What is HBase?

Posted by tib on July 23rd, 2019

Hbase is an open source and sorted map data built on Hadoop. It’s column oriented  and horizontally scalable . It is based on Google's massive Table. It’s set of tables that keep data in key value format. Hbase is compatible for distributed data sets that are quite common in big data use cases. Hbase provides Apis enabling development in practically any programing language. It’s a section of the Hadoop system that gives random real-time read/write access to data within the Hadoop file system.

Why Hbase?

  • RDBMS get exponentially slow because the data becomes massive
  • Expects data to be extremely structured, i.e. ability to fit in a very well-defined schema
  • Any modification in schema may need a downtime
  • For sparse datasets, too much of overhead of maintaining NULL values

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Features of Hbase

  • Horizontally scalable: you'll add any number of columns anytime.
  • Automatic Failover: Automatic failover could be a resource that permits a system administrator to automatically switch data handling to a standby system within the event of system compromise
  • Integrations with Map/Reduce framework: Al the commands and java codes internally implements Map/ reduce to do the task and it's built over Hadoop Distributed file system.
  • Sparse, distributed, persistent, multidimensional sorted map that is indexed by rowkey, column key, and timestamp.
  • Often referred as a key worth store or column family-oriented database, or storing versioned maps of maps.
  • Fundamentally, it is a platform for storing and retrieving data with random access.
  • It does not care about data types (storing an integer in one row and a string in another for a similar column).
  • It does not enforce relationships among your information.
  • It is meant to run on a cluster of computers, built using commodity hardware.

HBase Read

A read against HBase should be reconciled between the HFiles, MemStore & BLOCKCACHE. The BlockCache is designed to stay frequently accessed data from the HFiles in memory so as to avoid disk reads. Every column family has its own BlockCache. BlockCache contains data in kind of 'block', as unit of data that HBase reads from disk in a very single pass. The HFile is physically set out as a sequence of blocks and an index over those blocks. This means reading a block from HBase needs only trying up that block's location in the index and retrieving it from disk.

Block: it's the smallest indexed unit of data and is that the smallest unit of data that may be scan from disk. Default size 64KB.

Scenario, once smaller block size is preferred: To perform random lookups. Having smaller blocks creates a larger index and thereby consumes additional memory.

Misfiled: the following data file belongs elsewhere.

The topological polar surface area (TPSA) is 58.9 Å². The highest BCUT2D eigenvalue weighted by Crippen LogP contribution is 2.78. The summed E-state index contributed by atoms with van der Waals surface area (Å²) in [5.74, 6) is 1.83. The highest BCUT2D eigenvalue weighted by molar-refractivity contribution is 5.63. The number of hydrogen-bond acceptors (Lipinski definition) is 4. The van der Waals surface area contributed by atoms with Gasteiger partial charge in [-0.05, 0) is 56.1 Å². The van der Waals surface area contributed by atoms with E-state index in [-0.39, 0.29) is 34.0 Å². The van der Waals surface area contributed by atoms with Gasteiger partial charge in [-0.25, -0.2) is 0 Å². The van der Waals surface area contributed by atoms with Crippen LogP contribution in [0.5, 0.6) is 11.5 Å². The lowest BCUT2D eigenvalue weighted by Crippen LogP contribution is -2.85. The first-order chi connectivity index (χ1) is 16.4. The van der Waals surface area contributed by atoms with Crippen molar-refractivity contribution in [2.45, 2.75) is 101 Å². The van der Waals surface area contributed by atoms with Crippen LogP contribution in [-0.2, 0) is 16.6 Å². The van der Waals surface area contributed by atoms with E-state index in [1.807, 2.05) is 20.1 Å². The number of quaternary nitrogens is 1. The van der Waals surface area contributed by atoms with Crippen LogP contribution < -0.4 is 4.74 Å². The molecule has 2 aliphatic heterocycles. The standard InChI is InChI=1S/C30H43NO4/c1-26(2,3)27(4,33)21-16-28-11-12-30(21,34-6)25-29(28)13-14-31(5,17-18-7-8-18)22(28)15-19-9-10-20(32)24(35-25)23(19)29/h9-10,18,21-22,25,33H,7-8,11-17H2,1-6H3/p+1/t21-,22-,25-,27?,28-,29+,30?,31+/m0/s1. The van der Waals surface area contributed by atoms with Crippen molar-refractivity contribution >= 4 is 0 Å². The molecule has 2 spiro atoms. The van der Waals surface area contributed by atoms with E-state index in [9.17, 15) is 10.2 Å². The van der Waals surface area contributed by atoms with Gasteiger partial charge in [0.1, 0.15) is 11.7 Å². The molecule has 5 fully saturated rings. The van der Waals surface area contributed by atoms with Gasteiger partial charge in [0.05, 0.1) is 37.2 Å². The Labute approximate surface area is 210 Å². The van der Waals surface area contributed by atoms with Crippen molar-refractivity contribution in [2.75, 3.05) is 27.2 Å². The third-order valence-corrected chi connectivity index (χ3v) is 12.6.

Scenario, once larger block size is preferred: To perform sequential scans frequently. This permits you to save lots of on memory as a result of larger blocks mean fewer index entries and therefore a smaller index.

Reading a row from HBase needs initial checking the MemStore, and then the BlockCache; Finally, HFiles on disk are accessed.

HBase Write

When a write is created, by default, it goes into 2 places:

  • write-ahead log (WAL), HLog, and
  • In-memory writes buffer, MemStore.

Clients do not interact directly with the underlying HFiles during writes, rather writes goes to WAL & MemStore in parallel. Each write to HBase needs confirmation from both the WAL and the MemStore. Hadoop training in Bangalore

HBase MemStore

  • The MemStore could be a write buffer wherever HBase accumulates data in memory before a permanent write.
  • Its contents are flushed to disk to form an HFile once the MemStore fills up.
  • It does not write to an existing HFile however instead a new file on each flush forms.
  • The HFile is that the underlying storage format for HBase.
  • HFiles belong to a column family (one MemStore per column family). A column family will have multiple HFiles; however the reverse is not true.
  • Size of the MemStore is defined in hbase-site.xml known as hbase.hregion.memstore.flush.size.

What happens, once the server hosting a MemStore that has not yet been flushed crashes?

Every server in HBase cluster keeps a WAL to record changes as they happen. The WAL could be a file on the underlying file system. A write is not considered successful till the new WAL entry is successfully written, this guarantees durability.

RDBMS vs HBase

RDBMS and HBase differences are given below.

  • Schema/Database in RDBMS will be compared to namespace in Hbase.
  • A table in RDBMS is compared to column family in Hbase.
  • A record (after table joins) in RDBMS is compared to a record in Hbase.
  • A collection of tables in RDBMS is compared to a table in Hbase.

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